On the surface, it had been such a small battle; it had not even concerned a warrior of the Tribe, only one of the Little Dark People, who, in the eyes of the Dalriadain, were half animal and half uncanny. Yet it was now, and not in the moment of his King Making, that Red Phaedrus felt the Lordship of the Dalriadain come into his hand. (12)

  • “That I will do,” Gault said, “But as to the two score—do your own dirty work, my Lord of the Horse Herd. They’re asleep on their feet; but if you can wake them, they’ll answer to your call better than they will to mine.” He smiled, that harsh, bitten-off smile of his. “Did I not promise you that you should be as much the King as you showed yourself strong for?” (17)
  • “So? He is well named, I should judge—Gault the Strong came in with a band of them, demanding word of you. I spoke with him in the gate and swore to him that you should be safe until dawn, so long as he and his men attempted no attack on the fort, and that at sunrise you would speak to them yourself as to the terms for your release.” (21)
  • Lastly, he looked at the knot of horsemen who had been waiting a little way off, and now at sight of him were urging their horses in closer. He saw the squat dark figure of the leader, a bloody clout round the head, and was glad that it was Gault, good, levelheaded, old Gault, who had had the sense not to bring the war host out in force and so betray its strength—or rather its pitiful weakness—to the Red Crests. (21)
  • Silence greeted his words. Gault broke it at last. “I have men with me—enough, maybe; you have but to say the word....”

Was that in some way for the benefit of the listening Red Crests? Or simply that the squat dark warrior with the bitten mouth was so much a fighting man through and through that his heart turned to battle even when he knew that battle, any attempt at rescue, had no possible place in what was happening at all; or was it a direct question from the only man among that little band who knew the truth about him: “You are willing? You who are not the King?” (21)

  • “We will keep faith with you,” Gault said simply.

And Phaedrus saw in all their upturned faces, even on Gault’s, that they knew and accepted what he was going to do, because he was the King, the Horse Lord, and had the King’s Right. (21)

Traprain Law (196 CE) Edit

Gault is the late only son and heir of Struan's foster-father Fergal the Bronzesmith and brother of Murna, of the Votadini tribe. He does not appear on-page.

Frontier Wolf (342 CE) Edit

Gault is a young warrior of the Votadini and a friend of Connla's who is in the secret of the first theft of the Praepositus's horse. He is probably one of the two unnamed tribesmen who help him in the second, one of whom dies, and the other escapes.

  • (9) The mist was beginning to thin out and grow ragged, and out of it appeared Gault, one of the young warriors of the Clan and a close friend of Connla’s. He came on and up to join the little group about the Hall threshold, and spoke to Cunorix, but exchanged a grin with the Chief’s younger brother. “There is a band of Wolves coming this way.”

“One of their patrols?” asked Cunorix.

The boy shook his head, out of breath a little, but not much, with his running. “Not an ordinary patrol. They are heading straight for the rath, and their leader is carrying the Green Branch.”

“How far behind you?”

“Hard on my tail,” said the boy. “Listen.”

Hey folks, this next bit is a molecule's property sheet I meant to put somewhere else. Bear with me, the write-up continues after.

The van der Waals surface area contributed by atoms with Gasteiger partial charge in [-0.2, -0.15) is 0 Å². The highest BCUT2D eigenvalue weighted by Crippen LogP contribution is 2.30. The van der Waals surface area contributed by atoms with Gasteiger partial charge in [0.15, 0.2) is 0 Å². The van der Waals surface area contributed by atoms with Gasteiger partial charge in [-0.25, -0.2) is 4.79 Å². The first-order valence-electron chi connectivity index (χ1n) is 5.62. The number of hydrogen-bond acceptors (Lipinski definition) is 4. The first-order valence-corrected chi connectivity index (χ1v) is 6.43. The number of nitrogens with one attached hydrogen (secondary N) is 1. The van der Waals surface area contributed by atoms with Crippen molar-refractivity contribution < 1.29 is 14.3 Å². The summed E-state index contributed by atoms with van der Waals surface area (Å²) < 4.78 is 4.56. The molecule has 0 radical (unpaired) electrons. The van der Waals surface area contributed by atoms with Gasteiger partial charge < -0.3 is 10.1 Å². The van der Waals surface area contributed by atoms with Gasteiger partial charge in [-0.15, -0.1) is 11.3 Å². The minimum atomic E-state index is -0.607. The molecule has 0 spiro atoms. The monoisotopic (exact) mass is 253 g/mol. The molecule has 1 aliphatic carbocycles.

Sword at Sunset (480s) Edit

Gault is a member of Artos's Company, eventually leading a squadron. He is a close friend and later lover of Levin, his second.

  • Gault, one of my best youngsters, had a long spear wound in the thigh, and slid half fainting into the arms of his friend Levin, who had ridden close beside him all the way; but the rest of us were able to walk, and we went up to the hall together. (6)
  • The smoke hung among the rafters and made drifting yellow wreaths around the lanterns; it grew hot, and there began to be a thick smell of salves and the sweating bodies of men in pain, and once or twice, when the searing iron came into use, the sickening reek of scorched flesh. The first time the iron was used, it was on Gault, and the boy cried out, short and sharp as the scream of a hawk. Afterward he wept, but I think he wept because he had cried out, not for the pain. (6)
  • (7) A movement in the shadows caught at the tail of my eye, and glancing that way, I saw where on one of the side benches, withdrawn as though into a world of their own, Gault and Levin leaned on each other’s shoulders and shared the same ale cup, talking together in low voices and with quiet laughter. It is a thing that happens on campaign, where women are scarce, every commander knows that; but sometimes, as with those two, it becomes a part of life.

  Bedwyr saw where I was looking, and said with a breath of laughter, “It is as well, perhaps, that our good Bishop Felicus is not here to see that. The Church would hold up its hands in horror and talk of mortal sin.”

  “Mortal sin . . . But then the Church and I have seldom seen eye to eye, these six years or so. If it keeps the lads happy and in fighting trim . . .” For it did keep them in fighting trim, each of them striving to be worthy of his friend, each to make the other proud of him; and I have known the love of a yellow-haired girl to make life too sweet and unnerve a man’s sword hand, before now.

  “Give me a whole squadron of such sinners — so that they be young — and I’ll not complain.”

  “What when they grow old?”

  “They will not grow old,” I said. “The flame is too bright.” And I knew the grief that I suppose all commanders know from time to time, when they look about them at the men who answer to their trumpets; grief for the young men who will never grow old. . . .